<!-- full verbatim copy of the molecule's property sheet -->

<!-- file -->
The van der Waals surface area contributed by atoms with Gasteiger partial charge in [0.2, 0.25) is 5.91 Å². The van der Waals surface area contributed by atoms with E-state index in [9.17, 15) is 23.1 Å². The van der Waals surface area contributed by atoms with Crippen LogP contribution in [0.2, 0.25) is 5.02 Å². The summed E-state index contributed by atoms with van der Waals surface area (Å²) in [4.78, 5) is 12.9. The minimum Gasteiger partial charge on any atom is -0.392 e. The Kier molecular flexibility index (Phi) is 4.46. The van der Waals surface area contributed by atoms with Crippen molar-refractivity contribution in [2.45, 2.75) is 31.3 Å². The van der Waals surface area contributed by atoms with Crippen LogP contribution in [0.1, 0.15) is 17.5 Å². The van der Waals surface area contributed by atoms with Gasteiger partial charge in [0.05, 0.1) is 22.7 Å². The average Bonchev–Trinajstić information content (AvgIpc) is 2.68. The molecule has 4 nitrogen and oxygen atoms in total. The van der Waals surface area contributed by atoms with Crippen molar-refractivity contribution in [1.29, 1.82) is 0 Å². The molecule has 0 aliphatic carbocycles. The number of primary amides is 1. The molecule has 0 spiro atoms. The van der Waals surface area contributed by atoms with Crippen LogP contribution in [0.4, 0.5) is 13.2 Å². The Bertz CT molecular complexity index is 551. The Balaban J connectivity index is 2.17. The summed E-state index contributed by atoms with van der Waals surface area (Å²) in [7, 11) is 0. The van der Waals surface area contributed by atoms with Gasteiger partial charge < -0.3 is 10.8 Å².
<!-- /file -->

The van der Waals surface area contributed by atoms with Gasteiger partial charge in [0.2, 0.25) is 5.91 Å². The van der Waals surface area contributed by atoms with E-state index in [9.17, 15) is 23.1 Å². The van der Waals surface area contributed by atoms with Crippen LogP contribution in [0.2, 0.25) is 5.02 Å². The summed E-state index contributed by atoms with van der Waals surface area (Å²) in [4.78, 5) is 12.9. The minimum Gasteiger partial charge on any atom is -0.392 e. The Kier molecular flexibility index (Phi) is 4.46. The van der Waals surface area contributed by atoms with Crippen molar-refractivity contribution in [2.45, 2.75) is 31.3 Å². The van der Waals surface area contributed by atoms with Crippen LogP contribution in [0.1, 0.15) is 17.5 Å². The van der Waals surface area contributed by atoms with Gasteiger partial charge in [0.05, 0.1) is 22.7 Å². The average Bonchev–Trinajstić information content (AvgIpc) is 2.68. The molecule has 4 nitrogen and oxygen atoms in total. The van der Waals surface area contributed by atoms with Crippen molar-refractivity contribution in [1.29, 1.82) is 0 Å². The molecule has 0 aliphatic carbocycles. The number of primary amides is 1. The molecule has 0 spiro atoms. The van der Waals surface area contributed by atoms with Crippen LogP contribution in [0.4, 0.5) is 13.2 Å². The Bertz CT molecular complexity index is 551. The Balaban J connectivity index is 2.17. The summed E-state index contributed by atoms with van der Waals surface area (Å²) in [7, 11) is 0. The van der Waals surface area contributed by atoms with Gasteiger partial charge < -0.3 is 10.8 Å².